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The "Karen" meme should be well known to visitors to sites like 9gag. It is a woman who thinks she can complain about anything and thinks she is better than others, typically she wants to speak to the manager because something should be made possible for her.

Know your meme describes it like this:

Karen is a slang term used as an antagonistic female character in memes. "Karen" is generally characterized as an irritating, entitled woman, sometimes as an ex-wife who took custody of "the kids."

Of course, you shouldn't joke about complaining women.

So it didn't take long for articles like this:

The Karen chat stepped up a notch last week when the feminist writer Julie Bindel tweeted: "Does anyone else think the‘ Karen ’slur is woman-hating and based on class prejudice?" Cue a social media firestorm, one I blithely wandered into: "Yes - it's sexist, ageist and classist, in that order." Soon, I had thousands of responses. Some were from people of color, frustrated that the term’s original meaning had been lost and that two white women were denigrating a term they use to describe racism, and fair enough. But they were at least equalled by men gleefully calling me a Karen (“OK, Karen”) and telling me to make them a sandwich. Truly, few things warm the heart like the palpable excitement of men when they find a new misogynistic term they can lob at women with impunity.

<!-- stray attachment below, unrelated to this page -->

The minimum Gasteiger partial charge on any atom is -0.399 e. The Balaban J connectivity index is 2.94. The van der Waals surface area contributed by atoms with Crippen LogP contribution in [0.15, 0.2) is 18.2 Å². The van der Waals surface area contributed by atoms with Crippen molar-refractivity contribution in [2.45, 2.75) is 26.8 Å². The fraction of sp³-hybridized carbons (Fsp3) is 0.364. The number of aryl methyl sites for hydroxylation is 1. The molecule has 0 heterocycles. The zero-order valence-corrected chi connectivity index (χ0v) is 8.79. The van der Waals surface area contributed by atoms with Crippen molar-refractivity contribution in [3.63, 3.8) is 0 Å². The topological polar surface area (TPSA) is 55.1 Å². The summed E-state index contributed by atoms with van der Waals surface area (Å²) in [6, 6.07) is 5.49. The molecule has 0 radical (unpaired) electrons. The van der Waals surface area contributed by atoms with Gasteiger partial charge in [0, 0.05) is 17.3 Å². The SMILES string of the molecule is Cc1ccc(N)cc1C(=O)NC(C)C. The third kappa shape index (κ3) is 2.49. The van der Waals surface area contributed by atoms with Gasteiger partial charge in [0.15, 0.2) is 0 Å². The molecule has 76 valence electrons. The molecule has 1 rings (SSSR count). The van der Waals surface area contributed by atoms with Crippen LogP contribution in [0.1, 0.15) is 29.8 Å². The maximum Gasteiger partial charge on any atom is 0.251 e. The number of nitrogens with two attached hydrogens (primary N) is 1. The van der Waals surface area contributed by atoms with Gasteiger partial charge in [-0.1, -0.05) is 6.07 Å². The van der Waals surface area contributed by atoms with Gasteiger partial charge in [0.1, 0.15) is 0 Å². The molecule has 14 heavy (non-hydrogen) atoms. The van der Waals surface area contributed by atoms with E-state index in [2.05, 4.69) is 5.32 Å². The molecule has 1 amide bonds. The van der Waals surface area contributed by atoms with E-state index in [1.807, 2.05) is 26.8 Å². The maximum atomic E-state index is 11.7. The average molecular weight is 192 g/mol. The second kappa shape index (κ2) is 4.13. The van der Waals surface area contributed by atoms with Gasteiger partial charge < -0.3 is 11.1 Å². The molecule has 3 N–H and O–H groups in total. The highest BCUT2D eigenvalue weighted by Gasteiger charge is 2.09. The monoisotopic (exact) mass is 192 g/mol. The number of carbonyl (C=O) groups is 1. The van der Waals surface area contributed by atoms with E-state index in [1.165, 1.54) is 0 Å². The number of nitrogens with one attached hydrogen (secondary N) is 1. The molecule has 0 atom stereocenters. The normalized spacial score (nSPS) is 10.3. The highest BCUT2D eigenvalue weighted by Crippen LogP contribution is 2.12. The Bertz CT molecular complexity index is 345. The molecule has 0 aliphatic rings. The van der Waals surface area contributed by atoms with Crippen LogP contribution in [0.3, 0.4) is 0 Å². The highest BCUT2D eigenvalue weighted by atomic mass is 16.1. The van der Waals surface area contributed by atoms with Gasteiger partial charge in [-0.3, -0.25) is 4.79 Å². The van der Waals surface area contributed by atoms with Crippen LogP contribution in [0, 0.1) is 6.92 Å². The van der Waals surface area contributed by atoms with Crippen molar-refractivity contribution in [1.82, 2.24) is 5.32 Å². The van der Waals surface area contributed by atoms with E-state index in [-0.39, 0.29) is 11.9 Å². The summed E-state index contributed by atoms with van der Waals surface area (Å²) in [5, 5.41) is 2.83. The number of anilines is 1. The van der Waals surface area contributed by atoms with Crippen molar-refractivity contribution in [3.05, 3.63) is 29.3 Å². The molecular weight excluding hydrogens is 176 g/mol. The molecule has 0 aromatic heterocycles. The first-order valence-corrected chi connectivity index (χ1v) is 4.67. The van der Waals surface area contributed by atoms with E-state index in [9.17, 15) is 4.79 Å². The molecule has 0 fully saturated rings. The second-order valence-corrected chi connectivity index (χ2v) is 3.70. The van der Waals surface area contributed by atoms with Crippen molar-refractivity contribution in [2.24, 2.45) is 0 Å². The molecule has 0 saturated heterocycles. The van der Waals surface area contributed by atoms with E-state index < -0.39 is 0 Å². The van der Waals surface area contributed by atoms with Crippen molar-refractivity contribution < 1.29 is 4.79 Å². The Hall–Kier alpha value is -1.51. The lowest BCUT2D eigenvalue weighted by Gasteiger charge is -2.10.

Do I really need to spell out the sexism of a meme about a woman’s name that took off from a man griping about his ex-wife and has become a way of telling women to shut up? Yes, there are memes about Chad and Zach, but these have never gained the popularity of ones about Becky, Susan or Tammy, let alone Karen. When I see young (and not so young) white women defending the Karen meme, I'm reminded of the Cool Girl passage in Gone Girl: yeah, I'm not a basic pushy-mum-type woman - I'm a cool girl. Mmm, let's see how long denigrating your own sex works for you, ladies.

Next, ageism: “Karen”, as we have established, is a mother. One with multiple children, as Vox put it. So we're probably talking middle age here. Middle-aged women - ew!

Finally, class. Whatever upper-middle connotations Karen might have in the US, in the UK the name is not posh. Try substituting Karen for Emily, Freya, Alice or Isabel and the meme doesn't work. It is no coincidence that a tweet calling Jess Phillips a Karen was so popular, given Phillips grew up working-class, is a mother and - not wanting to shock anyone here - a woman. Tick, tick, tick.

Of course, if you only think in terms of power theories, you can't get the idea that this meme is catching on precisely because it is a certain type of woman and so it has a certain core. Then it is just another means of silencing women.

On the other hand, one could simply take it as a special form of “toxic femininity”, just as something feminism does not expect: women who think that they have to be treated particularly well and the other particularly bad from this position treat, often with no special basis for it.

I like it:

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